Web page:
Thus, those of us who see things as they are — and not as they are painted for us by a twisted mind — worry that this race will go to the wrong person and we shall have to deal with the consequences, consequences that are worrisome indeed, because it really is a choice between sanity and insanity and it shouldn’t even be close.

Straw Woman

There is an informal fallacy in logic that is committed with great frequency. It is called a “straw man argument.” It occurs when person A misrepresents the argument put forward by person B and attacks the misrepresentation — which is always a weaker form of person B’s original argument. Thus, I might argue that you should stop smoking because there is a very high correlation between cigarette smoking and lung cancer, and despite the fact that a strict cause between cigarette smoking and cancer has not been shown — due to the fact that some people smoke and do not get lung cancer and some who do not smoke  get lung cancer anyway. You might then say, “oh, I see what you’re saying. You’re saying that there really is no risk in smoking because no one has been able to show a causal relationship between the smoking and lung cancer.” In this replay we see the “straw man,” a weaker (distorted?) form of my argument that is easier to attack because it is vulnerable.

A similar sort of thing is taking place in today’s political contest for the office of president of the United States. The opponents of Hillary Clinton have created a “straw woman,” a fictional person who closely resembles the female form of the devil (Trump has actually called her that, among other things!) and who is in no way like the original. This fiction is easy to attack because she embodies evil, is ambitious, dishonest, weak, and determined to bring the country down about her ears.

Now, I don’t know the “real” Hillary Clinton but from what I have read, despite her flaws, she is nothing like the creation of the Tea Party and Donald Trump. But since the real Hillary will be hard to beat, the creation has taken her place in the minds of a great many voters who now hate the woman and would not vote for her even if she could walk on water.

We tend to believe what we want to believe, of course. So it is easy to “sell” this fictional person to the voters of this country who almost certainly fear strong women in their lives in order to sell them their own fiction, a man who “tells it like it is” and offers us his proven expertise as a successful businessman and a refreshing alternative to politics as usual. Clearly, this is a fiction and nothing like what we know about the man himself. But it is a fiction that “sells” and in the minds of a great many people is preferable to the straw woman they have grown to hate and fear.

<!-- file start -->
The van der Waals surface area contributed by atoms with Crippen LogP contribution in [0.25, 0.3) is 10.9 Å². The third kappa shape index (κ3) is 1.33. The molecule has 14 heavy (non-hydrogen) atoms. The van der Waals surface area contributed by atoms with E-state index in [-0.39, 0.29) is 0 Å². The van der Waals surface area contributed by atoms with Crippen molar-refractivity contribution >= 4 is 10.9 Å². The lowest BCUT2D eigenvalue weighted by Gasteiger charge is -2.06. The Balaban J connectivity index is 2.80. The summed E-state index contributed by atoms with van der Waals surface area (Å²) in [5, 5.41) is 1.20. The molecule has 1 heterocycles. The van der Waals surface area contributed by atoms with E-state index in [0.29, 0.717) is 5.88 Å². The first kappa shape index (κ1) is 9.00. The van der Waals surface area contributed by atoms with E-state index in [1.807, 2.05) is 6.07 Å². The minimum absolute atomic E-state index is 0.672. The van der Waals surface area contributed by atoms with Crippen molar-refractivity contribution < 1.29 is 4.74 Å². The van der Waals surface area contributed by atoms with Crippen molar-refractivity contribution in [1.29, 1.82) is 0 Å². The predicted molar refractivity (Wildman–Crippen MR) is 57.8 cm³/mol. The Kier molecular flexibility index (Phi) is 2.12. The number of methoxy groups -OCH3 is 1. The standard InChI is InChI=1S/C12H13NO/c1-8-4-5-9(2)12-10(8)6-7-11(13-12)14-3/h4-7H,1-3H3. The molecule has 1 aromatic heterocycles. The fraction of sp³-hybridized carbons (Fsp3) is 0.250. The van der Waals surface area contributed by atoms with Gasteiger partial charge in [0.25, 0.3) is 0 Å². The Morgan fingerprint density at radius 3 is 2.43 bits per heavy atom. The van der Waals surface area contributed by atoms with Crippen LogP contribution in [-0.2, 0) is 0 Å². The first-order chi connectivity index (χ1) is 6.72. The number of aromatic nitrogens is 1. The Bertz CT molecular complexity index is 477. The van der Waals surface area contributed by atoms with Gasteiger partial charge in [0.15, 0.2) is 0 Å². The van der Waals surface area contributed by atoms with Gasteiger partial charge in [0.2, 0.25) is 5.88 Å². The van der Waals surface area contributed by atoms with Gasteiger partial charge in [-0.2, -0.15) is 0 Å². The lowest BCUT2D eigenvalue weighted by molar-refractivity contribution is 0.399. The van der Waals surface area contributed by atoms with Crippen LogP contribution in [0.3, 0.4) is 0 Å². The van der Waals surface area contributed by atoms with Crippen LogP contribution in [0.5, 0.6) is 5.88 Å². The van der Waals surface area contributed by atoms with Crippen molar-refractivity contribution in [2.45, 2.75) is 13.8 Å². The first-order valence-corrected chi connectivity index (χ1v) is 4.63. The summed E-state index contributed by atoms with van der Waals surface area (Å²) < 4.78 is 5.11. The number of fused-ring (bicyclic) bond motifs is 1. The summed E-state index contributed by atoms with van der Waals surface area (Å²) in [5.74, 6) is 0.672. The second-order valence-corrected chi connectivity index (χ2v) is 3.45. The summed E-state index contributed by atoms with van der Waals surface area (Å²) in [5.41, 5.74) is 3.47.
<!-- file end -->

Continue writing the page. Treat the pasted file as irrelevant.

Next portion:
To be sure, attacks on politicians whose image has been created for us by marketing experts are always terribly weak, though commonplace. Such attacks tend to miss the mark because we have no way to know precisely who those people are and what they will do when elected to public office. Such is the case with Hillary Clinton — and Donald Trump, to be honest — because the straw woman has become the main figure in the target practice that has become politics. Create the image you want to hate and start slinging mud. That’s now the name of the game.

As responsible voters, we must do whatever we can to put aside those caricatures and try to see who the people running for office really are: listen carefully to what they have to say, “vet” them to know as far as possible how much experience they have had and what sort of track record they have thus far. We must rely on the media, which is a problem, but there are sources that are known to be unreliable (e.g., Fox News) and there are sources that are known to be reliable (e.g., the New York Times, CNN, and PBS — or even the BBC). The latter sources are more likely to present us with a true picture of the candidate than are the former. But, in the end, we must be as sure as we can be that the person we vote for is the person himself or herself and not a straw image that will hurst into flames as soon as elected.

The Real Victim

We have already heard the claim that this election is “rigged” and that Donald Trump may lose as a result. What this translates into it: My name is Donald The Trumpet and IF I lose it will not be as a result of my own failings as a person and a potential president, it will be because the Democrats have rigged the election.” In a word, it’s an escape clause that Trump has built into his ridiculous candidacy, because in his mind he cannot lose fair and square. The facts, of course, do not matter — though his claim is, indeed, based on the fact that the DNC managed to guarantee that Hillary would be their candidate and Bernie Sanders would not be. There is certainly some truth in that (if truth matters any more).

But it is a huge jump from that particular unpleasant fact to the outrageous claim that the entire election will be rigged to guarantee that Donald Trump will not be our next president. Why, we might well ask, should the Democrats bother to rig the election when the Trumpet is managing to undermine his own candidacy by continuing to shoot himself in the foot? If only he wouldn’t open his mouth, he might have a chance. But whenever he opens it another outrageous claim comes gushing forth and another doubter is born (we would hope).